Keith and Jeanette Gallaher of Fayetteville have found a terrific way to strengthen their marriage while adding adventure to their individual lives.
They travel all over the country, fly-fishing and spending time viewing the spectacular wonders of nature instead of a television screen. They watch honest-to-goodness reality shows that include waterfalls, wild animals and colorful skies.
“The fishing or the hunting gets me out of bed,” he says, “earlier than I might usually get up. But you hear a turkey gobble or watch a hawk fly over, and it’s great to be out there. There was this one time, I had a great day hunting turkeys, and I never fired a gun.”
“The fishing is fun,” she says, “but it’s not just the fishing that is so enjoyable. When you go out early, you see the sunrise, hear the birds and watch the fog rising off the water. It is magnificent.”
The Gallahers have fly-fished for sharks in the Pacific, rafted for 12 days and 187 miles through the Grand Canyon on the Colorado River and rented a houseboat for a week on the Rideau Canal (connecting the cities of Ottawa and Kingston) in Ontario, Canada.
Keith, a neonatal doctor, grew up near Philadelphia and became acquainted with hunting and fishing at an early age.
“I have always liked the outdoors stuff,” he says. “My dad got me started, and then I got addicted.”
“I was in Girl Scouts,” Jeanette says, “and went camping, but not fishing. We lived in Baltimore and later in Washington, DC, so we were pretty urban.”
The couple had five children from previous marriages. While dating, they were looking for things to do along with the kids. After becoming a family, they camped some, going up to Jordan Lake with a little pop-up tent.
Then Jeanette took a fly-fishing class.
“It wasn’t until I was an adult that I had an interest in fishing,” she says. “The reason for the class was so I could introduce fly-fishing to the kids.”
“And she thought it was something we could do together,” Keith recalls. “It got me going with fly-fishing again. I had done it when I was younger, but life got in the way, and it had been years.
“It turned out that fly-fishing was not only something we could do, but Jeanette’s interest gave me the freedom to do it. Because we were taking the trips together, I could do something I enjoyed without feeling guilty about leaving her at home.
“I also started tying flies again, something else I had done when I was growing up. Our son, Brad, found my old fly-tying kit in the garage, and he got really good at it.
“I got back to doing it, and everything Jeanette and I have caught was on something that I tied. Plus, tying is very relaxing for me. When I’m tying, my brain, is completely absorbed with what I am doing … and the trip I’m getting ready for.”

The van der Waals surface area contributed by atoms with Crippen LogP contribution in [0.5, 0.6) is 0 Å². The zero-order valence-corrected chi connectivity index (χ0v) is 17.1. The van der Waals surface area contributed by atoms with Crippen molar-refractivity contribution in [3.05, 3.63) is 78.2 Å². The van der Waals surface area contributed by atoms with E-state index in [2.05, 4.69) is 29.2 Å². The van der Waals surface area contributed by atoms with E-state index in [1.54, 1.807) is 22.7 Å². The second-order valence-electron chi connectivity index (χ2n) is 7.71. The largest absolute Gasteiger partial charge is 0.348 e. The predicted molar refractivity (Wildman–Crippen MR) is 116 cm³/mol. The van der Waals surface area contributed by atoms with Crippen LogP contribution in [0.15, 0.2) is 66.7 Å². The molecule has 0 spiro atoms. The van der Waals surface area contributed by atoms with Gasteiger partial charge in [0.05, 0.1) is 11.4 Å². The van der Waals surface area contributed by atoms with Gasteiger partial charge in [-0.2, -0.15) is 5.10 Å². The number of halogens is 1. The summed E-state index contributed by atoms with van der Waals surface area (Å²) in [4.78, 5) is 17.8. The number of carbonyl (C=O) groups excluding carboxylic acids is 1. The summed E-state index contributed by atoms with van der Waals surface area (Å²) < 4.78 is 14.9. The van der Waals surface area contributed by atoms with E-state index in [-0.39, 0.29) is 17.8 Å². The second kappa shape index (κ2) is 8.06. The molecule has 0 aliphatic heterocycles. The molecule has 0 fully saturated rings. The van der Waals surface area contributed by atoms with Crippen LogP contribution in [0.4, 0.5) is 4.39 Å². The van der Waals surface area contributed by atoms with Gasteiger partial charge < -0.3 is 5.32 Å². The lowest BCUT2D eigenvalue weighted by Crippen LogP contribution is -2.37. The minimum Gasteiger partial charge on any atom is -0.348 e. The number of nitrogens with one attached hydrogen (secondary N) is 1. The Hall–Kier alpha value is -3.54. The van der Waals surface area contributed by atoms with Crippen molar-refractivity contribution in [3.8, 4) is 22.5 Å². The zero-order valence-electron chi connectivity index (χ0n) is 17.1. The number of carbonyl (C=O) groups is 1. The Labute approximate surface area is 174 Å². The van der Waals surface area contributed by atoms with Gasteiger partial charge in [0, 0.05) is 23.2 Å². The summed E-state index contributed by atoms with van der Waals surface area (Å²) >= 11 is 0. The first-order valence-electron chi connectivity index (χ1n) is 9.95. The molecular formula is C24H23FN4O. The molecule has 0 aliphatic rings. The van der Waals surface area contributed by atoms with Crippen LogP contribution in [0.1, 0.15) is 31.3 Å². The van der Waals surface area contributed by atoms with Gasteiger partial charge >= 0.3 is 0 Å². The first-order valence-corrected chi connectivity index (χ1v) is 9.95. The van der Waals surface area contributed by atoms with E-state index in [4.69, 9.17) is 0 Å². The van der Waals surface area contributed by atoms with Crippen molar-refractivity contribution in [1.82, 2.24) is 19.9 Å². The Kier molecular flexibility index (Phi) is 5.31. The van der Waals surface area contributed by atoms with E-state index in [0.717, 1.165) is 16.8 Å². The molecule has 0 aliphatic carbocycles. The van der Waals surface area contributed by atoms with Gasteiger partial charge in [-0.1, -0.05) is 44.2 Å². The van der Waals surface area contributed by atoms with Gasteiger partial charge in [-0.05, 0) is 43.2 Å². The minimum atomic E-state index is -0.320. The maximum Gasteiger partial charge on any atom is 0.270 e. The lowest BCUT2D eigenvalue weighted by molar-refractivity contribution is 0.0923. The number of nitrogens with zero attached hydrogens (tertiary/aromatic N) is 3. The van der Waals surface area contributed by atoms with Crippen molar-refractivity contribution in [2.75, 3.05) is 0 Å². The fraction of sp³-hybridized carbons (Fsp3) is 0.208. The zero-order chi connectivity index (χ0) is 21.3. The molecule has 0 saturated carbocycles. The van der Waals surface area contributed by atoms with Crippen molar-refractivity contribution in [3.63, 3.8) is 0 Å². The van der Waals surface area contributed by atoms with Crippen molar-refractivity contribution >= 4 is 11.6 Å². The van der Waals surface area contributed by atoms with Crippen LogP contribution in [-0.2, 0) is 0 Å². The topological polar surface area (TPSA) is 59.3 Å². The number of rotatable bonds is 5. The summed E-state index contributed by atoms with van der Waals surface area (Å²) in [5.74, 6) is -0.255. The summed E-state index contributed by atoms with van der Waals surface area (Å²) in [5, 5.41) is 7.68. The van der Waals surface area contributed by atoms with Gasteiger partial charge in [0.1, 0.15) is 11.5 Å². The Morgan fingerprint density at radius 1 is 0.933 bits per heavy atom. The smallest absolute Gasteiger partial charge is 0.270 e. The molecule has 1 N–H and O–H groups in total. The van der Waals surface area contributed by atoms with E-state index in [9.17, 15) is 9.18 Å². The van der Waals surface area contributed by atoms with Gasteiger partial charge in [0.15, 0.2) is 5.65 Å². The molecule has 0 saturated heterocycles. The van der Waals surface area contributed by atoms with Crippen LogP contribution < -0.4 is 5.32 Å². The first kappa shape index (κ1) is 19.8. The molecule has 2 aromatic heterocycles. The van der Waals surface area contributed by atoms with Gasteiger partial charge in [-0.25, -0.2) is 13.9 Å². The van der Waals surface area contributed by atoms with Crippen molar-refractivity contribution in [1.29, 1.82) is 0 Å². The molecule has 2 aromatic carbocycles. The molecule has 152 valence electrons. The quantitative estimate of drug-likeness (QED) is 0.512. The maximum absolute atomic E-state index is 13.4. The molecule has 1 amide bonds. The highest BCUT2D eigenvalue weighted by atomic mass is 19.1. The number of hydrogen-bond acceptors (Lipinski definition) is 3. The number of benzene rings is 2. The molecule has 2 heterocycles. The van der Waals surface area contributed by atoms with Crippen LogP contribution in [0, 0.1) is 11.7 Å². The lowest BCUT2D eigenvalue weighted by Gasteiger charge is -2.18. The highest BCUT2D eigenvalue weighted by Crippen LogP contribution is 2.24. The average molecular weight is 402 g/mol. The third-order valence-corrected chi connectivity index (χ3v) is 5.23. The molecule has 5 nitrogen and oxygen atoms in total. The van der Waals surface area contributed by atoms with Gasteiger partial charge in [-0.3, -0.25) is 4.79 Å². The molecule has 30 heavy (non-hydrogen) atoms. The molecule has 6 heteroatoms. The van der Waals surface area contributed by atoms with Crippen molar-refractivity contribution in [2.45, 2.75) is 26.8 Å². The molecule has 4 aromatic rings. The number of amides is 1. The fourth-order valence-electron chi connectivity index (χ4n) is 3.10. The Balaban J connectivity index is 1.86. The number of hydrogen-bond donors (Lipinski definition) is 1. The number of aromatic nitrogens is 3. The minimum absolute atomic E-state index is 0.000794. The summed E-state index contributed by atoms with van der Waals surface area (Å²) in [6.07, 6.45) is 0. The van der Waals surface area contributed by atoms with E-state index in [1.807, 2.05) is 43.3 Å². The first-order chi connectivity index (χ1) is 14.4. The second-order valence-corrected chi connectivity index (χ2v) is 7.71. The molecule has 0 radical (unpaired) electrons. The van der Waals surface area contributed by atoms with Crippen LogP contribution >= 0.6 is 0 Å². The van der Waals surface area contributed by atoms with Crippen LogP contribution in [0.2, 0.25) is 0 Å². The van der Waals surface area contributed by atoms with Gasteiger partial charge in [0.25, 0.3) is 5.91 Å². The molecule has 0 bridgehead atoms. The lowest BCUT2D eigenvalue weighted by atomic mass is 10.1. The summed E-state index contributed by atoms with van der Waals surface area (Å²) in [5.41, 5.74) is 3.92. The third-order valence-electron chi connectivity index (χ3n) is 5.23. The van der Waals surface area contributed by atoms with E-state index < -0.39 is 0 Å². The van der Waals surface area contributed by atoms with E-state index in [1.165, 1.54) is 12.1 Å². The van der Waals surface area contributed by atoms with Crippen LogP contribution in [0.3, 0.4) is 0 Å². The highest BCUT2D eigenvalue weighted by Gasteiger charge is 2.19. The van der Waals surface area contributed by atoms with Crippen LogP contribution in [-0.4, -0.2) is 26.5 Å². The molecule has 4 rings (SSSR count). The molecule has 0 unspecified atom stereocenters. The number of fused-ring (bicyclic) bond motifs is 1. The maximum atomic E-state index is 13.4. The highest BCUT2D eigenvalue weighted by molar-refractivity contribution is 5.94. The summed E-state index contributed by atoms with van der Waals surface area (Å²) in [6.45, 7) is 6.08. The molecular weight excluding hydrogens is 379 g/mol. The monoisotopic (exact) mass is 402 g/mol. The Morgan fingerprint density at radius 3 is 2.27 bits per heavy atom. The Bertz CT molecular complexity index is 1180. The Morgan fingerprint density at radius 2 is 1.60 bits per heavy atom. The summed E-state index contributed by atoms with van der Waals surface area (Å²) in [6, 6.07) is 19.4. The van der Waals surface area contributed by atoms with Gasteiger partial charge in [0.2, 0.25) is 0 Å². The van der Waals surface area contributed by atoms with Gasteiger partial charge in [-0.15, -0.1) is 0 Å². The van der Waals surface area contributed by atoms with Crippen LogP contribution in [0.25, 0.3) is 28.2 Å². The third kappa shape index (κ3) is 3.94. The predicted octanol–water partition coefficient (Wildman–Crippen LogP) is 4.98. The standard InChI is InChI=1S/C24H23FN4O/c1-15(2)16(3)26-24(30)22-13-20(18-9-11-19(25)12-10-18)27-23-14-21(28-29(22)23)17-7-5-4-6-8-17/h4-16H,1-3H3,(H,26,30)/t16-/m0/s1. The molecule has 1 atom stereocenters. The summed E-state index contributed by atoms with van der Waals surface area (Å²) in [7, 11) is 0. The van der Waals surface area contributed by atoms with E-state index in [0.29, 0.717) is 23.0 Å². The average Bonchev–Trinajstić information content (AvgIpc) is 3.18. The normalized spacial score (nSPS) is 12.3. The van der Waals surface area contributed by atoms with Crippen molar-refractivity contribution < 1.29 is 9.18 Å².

Most of what they have caught, they have thrown back. There have been large fish kept because they were good eating, but mostly the Gallahers do it for the sporting aspect.
“One of the things that is special about fishing,” she says, “is that it’s the only time you entice a wild animal to you, get it and then let it go. There is something magical about that.”
One of their most exciting trips was to the West Coast, with the goal of reeling in some Mako sharks.
“We planned that one for two years,” Keith says. “We were determined to get a specific guide, go at a specific time and fish at a specific place. That was off the coast of San Diego. Using foot-long flies I had tied, we fished off of a boat for three days, about eight hours each day.”
“Each of us caught 10 sharks,” Jeanette says, “weighing from 70 to 110 pounds apiece. We turned them loose while they were in the water. You don’t want a shark jumping around in the boat with you.
“There are some thrills in what we do, and catching those sharks was definitely one of them.”
She sits out the hunting trips her husband takes. While he goes after deer and wild turkeys, there have been bigger, more ambitious challenges as well.
“I shot an eight-foot alligator with a bow and arrow in South Carolina,” Keith says, pointing to the gator’s skull sitting on a shelf. “I plan to have gifts made from the skin—belts and billfolds, things like that.
“Brad and I went on a five-day trip hunting black bears in the mountains of Montana in the spring of 2014. He got one, and I didn’t. But I got one in the fall.”
Some of the Gallahers’ exploits are strictly visual. They own a tract of land in Harnett County that includes a millpond and a beaver pond, and both Jeanette and Keith treasure the peace they find.
“I love being there,” she says. “It’s another world. Last week, we went and picked blackberries together. That was fun.”
“I saw two different kinds of turtles laying their eggs,” he says. “Recently, after not going there for a while, I was excited to take Jeanette and show her all the things that had changed. We see and hear a lot of turkeys.”
Displaying a picture of a gobbler sticking his chest out, she laughs and says, “He’s showing off for the ladies. Males are the same in any species.”
The couple has a boat docked in Morehead City, where they do a lot of salt water fishing. Conventional fishing, they call it, for dolphin, wahoo, king mackerel and false albacore.
“It’s all about the experience,” Keith says. “If you just go fishing to catch, you are not going to have much fun. We always have fun.”
“Because being out there – in a mountain stream or the ocean … wherever – is real.”
“It is real,” Jeanette agrees. “A person can go and look at the Grand Canyon. But to be down there in it, on those rapids in the Colorado River and looking up … Wow!”
Mumau has been a writer for more than 48 years, covering some of the sports greats, including Michael Jordan, John Wooden, Jack Nicklaus and Dean Smith. He can be reached at email@example.com.